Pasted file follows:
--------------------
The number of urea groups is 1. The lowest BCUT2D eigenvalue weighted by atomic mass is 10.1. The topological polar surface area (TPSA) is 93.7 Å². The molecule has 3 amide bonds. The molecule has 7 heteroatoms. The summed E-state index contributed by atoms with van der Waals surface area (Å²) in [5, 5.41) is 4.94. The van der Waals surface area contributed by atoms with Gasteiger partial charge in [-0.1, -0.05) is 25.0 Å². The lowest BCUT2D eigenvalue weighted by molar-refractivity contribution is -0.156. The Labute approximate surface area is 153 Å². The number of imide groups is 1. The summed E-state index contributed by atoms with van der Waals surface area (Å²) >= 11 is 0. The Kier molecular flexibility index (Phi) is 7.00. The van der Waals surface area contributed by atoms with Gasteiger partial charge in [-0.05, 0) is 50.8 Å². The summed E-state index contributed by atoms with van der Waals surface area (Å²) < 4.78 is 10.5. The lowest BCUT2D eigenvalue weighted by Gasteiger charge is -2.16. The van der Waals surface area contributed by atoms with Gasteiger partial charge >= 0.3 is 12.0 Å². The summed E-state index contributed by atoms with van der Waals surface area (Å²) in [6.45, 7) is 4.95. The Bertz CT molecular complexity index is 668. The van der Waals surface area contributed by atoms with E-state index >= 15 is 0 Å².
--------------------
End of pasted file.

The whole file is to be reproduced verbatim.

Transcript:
The number of urea groups is 1. The lowest BCUT2D eigenvalue weighted by atomic mass is 10.1. The topological polar surface area (TPSA) is 93.7 Å². The molecule has 3 amide bonds. The molecule has 7 heteroatoms. The summed E-state index contributed by atoms with van der Waals surface area (Å²) in [5, 5.41) is 4.94. The van der Waals surface area contributed by atoms with Gasteiger partial charge in [-0.1, -0.05) is 25.0 Å². The lowest BCUT2D eigenvalue weighted by molar-refractivity contribution is -0.156. The Labute approximate surface area is 153 Å². The number of imide groups is 1. The summed E-state index contributed by atoms with van der Waals surface area (Å²) >= 11 is 0. The Kier molecular flexibility index (Phi) is 7.00. The van der Waals surface area contributed by atoms with Gasteiger partial charge in [-0.05, 0) is 50.8 Å². The summed E-state index contributed by atoms with van der Waals surface area (Å²) < 4.78 is 10.5. The lowest BCUT2D eigenvalue weighted by Gasteiger charge is -2.16. The van der Waals surface area contributed by atoms with Gasteiger partial charge >= 0.3 is 12.0 Å². The summed E-state index contributed by atoms with van der Waals surface area (Å²) in [6.45, 7) is 4.95. The Bertz CT molecular complexity index is 668. The van der Waals surface area contributed by atoms with E-state index >= 15 is 0 Å².